157. From the above discussions, we arrive at following conclusions:- (i) The pendency of proceedings under Act, 2005 or any order interim or final passed under D.V. Act under Section 19 regarding right of residence is not an embargo for initiating or continuing any civil proceedings, which relate to the subject matter of order in- terim or final passed in proceedings under D.V. Act, 2005.
(ii) The judgment or order of criminal court granting an interim or final relief under Section 19 of D.V. Act, 2005 are relevant within the meaning of Section 43 of the Evidence Act and can be referred to and looked into by the civil court.
(iii) A civil court is to determine the issues in civil proceedings on the basis of evidence, which has been led by the parties before the civil court.
(iv) In the facts of the present case, suit filed in civil court for mandatory and permanent injunction was fully maintainable and the issues raised by the appellant as well as by the defendant claiming a right under Section 19 were to be addressed and decided on the basis of evidence, which is led by the par- ties in the suit.”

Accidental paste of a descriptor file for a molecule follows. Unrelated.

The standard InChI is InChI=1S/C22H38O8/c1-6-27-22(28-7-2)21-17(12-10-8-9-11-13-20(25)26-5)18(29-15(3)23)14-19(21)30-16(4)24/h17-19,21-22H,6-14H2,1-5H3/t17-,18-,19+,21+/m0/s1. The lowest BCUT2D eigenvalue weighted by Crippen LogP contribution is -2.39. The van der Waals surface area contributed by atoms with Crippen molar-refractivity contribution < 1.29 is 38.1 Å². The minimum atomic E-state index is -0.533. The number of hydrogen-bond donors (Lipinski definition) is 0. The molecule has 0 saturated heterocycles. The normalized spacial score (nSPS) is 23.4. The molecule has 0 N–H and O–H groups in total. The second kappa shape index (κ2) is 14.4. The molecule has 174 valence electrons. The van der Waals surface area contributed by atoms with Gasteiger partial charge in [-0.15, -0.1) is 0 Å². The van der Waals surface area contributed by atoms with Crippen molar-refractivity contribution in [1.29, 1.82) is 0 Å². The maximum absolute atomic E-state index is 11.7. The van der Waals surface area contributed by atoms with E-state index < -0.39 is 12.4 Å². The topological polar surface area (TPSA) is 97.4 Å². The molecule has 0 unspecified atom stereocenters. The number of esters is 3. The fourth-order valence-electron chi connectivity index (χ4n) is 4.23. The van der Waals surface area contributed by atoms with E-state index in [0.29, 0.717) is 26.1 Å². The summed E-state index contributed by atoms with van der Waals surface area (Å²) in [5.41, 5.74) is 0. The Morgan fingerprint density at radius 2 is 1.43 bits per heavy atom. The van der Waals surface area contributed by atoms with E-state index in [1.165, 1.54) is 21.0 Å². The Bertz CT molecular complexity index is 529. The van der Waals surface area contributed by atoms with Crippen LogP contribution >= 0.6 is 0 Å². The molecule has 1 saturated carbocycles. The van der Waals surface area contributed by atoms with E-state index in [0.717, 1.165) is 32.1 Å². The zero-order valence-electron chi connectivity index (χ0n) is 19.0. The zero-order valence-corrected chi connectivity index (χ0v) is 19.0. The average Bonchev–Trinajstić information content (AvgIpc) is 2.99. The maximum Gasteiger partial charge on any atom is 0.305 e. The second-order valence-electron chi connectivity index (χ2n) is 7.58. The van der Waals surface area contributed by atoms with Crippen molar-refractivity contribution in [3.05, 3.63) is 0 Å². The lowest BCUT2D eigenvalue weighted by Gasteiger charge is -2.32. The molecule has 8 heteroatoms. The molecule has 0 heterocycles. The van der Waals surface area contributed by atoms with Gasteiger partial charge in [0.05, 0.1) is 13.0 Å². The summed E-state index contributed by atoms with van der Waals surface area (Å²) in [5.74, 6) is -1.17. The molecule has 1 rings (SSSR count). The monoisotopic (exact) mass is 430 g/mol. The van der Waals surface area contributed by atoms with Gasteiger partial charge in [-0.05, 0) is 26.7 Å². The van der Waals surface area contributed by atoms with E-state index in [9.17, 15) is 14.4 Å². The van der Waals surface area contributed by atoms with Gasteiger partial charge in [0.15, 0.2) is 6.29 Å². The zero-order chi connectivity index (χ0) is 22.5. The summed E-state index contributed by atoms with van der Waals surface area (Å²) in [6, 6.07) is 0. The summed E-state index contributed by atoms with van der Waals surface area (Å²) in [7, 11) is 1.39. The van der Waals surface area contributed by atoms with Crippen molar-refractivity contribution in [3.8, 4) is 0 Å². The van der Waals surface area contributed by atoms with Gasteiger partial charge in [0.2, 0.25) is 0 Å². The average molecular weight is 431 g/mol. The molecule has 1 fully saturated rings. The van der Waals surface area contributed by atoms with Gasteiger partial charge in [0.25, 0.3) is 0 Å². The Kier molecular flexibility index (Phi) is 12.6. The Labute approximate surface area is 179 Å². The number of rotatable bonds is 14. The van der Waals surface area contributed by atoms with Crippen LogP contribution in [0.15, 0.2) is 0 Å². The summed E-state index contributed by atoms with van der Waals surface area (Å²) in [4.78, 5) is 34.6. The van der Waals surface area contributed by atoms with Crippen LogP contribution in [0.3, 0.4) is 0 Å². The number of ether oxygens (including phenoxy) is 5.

11. Further in Sneh Ahuja vs. Satish Chander Ahuja and Ors. MANU/DE/3061/2021 the Coordinate Bench of this Court held as follows:
“24. The Supreme Court had considered the right of residence under the DV Act which includes the right of alternate residence and held that the right of residence would depend on evidence being led on there being a shared household and domestic violence, which were to be pleaded and proved by way of evidence. The right to residence is closely connected to the aspect of ‘shared household’ and it is where situations were such that made it impossible for continued residence in a shared household, that the question of alternate residence would arise. The right to seek alternate residence thus flows from the right to a residence. Technically, it is the aggrieved person who can file an application including under Section 19(1)(f) of the DV Act. However, this Court had in the judgment dated 18th December, 2019 permitted the husband and in-laws to move an application under Section 19(1)(f) of the DV Act even before the Civil Court where their suit was pending. 37. In the present case, the learned Trial Court seems to have been particularly keen to pass an eviction order against the petitioner without proper application of mind to all the circumstances that could justify such an order of eviction.